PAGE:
©The Author(s) 2019. Published by Baishideng Publishing Group Inc. All rights reserved.
Minimally invasive endoscopic maxillary sinus lifting and immediate implant placement: A case report
Mahmoud Mudalal, Xiao-Lin Sun, Xue Li, Jiao Fang, Man-Lin Qi, Jia Wang, Liu-Yi Du, Yan-Min Zhou, Department of Dental Implantology, School and Hospital of Stomatology, Jilin University, Changchun 130021, Jilin Province, China
Author contributions: Zhou YM and Mudalal M contributed to study conception and design, reviewed the article, and contributed to manuscript writing and drafting; Sun XL and Li X reviewed the literature and contributed to manuscript drafting; Fang J and Du LY analyzed and interpreted the imaging findings; Qi ML was responsible for the revision of the manuscript for important intellectual content; all authors issued final approval of the version to be submitted.
Supported by Jilin Provincial Science and Technological Projects-International Cooperation, No. 20180414030GH; Jilin Provincial Sanitation and Health-Technical Innovation Fund, No. 2018J074.
Informed consent statement: Informed written consent was obtained from the patient for publication of this report and any accompanying images.
Conflict-of-interest statement: The authors declare that they have no conflict of interest.
CARE Checklist (2016) statement: The authors have read the CARE Checklist (2016), and the manuscript was prepared and revised according to the CARE Checklist (2016).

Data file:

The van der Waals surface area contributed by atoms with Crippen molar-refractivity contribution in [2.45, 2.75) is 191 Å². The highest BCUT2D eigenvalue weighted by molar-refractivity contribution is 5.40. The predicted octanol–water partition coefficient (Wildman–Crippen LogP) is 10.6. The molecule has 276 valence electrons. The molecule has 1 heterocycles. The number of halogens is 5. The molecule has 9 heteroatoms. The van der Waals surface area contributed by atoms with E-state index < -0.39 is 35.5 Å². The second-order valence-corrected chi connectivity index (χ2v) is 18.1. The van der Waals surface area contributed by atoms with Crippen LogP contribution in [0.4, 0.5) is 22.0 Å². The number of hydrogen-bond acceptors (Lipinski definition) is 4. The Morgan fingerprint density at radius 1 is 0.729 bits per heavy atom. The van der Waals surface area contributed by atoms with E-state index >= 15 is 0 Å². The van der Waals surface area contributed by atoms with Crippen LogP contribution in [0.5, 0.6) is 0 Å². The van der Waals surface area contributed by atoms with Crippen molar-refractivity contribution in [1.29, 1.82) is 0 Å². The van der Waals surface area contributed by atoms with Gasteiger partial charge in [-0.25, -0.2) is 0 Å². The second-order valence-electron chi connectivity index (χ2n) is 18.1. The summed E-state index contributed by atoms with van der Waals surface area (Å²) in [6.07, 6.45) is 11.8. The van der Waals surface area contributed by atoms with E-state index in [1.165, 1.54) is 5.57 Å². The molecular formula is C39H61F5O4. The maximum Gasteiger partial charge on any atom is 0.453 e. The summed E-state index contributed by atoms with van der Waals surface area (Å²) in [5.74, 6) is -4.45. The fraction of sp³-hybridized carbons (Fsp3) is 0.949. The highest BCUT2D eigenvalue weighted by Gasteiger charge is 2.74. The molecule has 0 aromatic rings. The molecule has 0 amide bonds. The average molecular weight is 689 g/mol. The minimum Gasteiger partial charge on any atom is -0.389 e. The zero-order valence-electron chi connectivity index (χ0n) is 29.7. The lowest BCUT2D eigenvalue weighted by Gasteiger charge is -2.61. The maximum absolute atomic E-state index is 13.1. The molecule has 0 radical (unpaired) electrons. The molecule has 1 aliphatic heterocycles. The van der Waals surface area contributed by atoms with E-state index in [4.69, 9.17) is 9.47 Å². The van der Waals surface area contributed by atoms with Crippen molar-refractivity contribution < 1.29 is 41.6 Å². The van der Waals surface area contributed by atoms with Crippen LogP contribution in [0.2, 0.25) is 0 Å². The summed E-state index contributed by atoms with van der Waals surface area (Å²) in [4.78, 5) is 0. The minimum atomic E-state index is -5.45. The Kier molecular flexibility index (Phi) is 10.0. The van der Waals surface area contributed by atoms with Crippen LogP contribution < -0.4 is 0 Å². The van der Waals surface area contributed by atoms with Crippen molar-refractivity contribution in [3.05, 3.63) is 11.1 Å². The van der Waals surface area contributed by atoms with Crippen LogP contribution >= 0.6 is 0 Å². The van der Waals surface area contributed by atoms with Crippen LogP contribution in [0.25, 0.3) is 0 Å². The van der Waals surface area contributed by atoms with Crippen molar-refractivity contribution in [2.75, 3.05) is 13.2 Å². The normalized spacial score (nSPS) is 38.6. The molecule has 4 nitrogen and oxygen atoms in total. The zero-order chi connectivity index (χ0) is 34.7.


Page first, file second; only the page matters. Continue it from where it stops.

Open-Access: This article is an open-access article which was selected by an in-house editor and fully peer-reviewed by external reviewers. It is distributed in accordance with the Creative Commons Attribution Non Commercial (CC BY-NC 4.0) license, which permits others to distribute, remix, adapt, build upon this work non-commercially, and license their derivative works on different terms, provided the original work is properly cited and the use is non-commercial. See: http://creativecommons.org/licenses/by-nc/4.0/
Corresponding author: Yan-Min Zhou, DDS, PhD, Chairman, Chief Doctor, Full Professor, Department of Dental Implantology, School and Hospital of Stomatology, Jilin University, 1500 Qinghua Rd, Chaoyang District, Changchun 130021, Jilin Province, China. email@example.com
Received: January 29, 2019
Peer-review started: January 29, 2019
First decision: March 9, 2019
Revised: March 20, 2019
Accepted: March 26, 2019
Article in press: March 26, 2019
Published online: May 26, 2019
Sufficient bone is an essential requirement in the field of implantology. The maxillary posterior area is a difficult location for implant placement in comparison with the other areas of the mouth[1-3]. The process of maxillary sinus enlargement due to bone loss after maxillary posterior tooth extraction is known as pneumatization of the maxillary sinus. Moreover, this area of maxilla tuberosity has the lowest bone density. Maxillary sinus augmentation is a surgical procedure to increase the vertical height of the alveolar bone followed by immediate or second stage dental implant placement. There are many approaches and bio-materials used for this procedure. Tatum first developed the procedure in 1977, and Boyne and James were the first to publish research regarding this technique in 1980.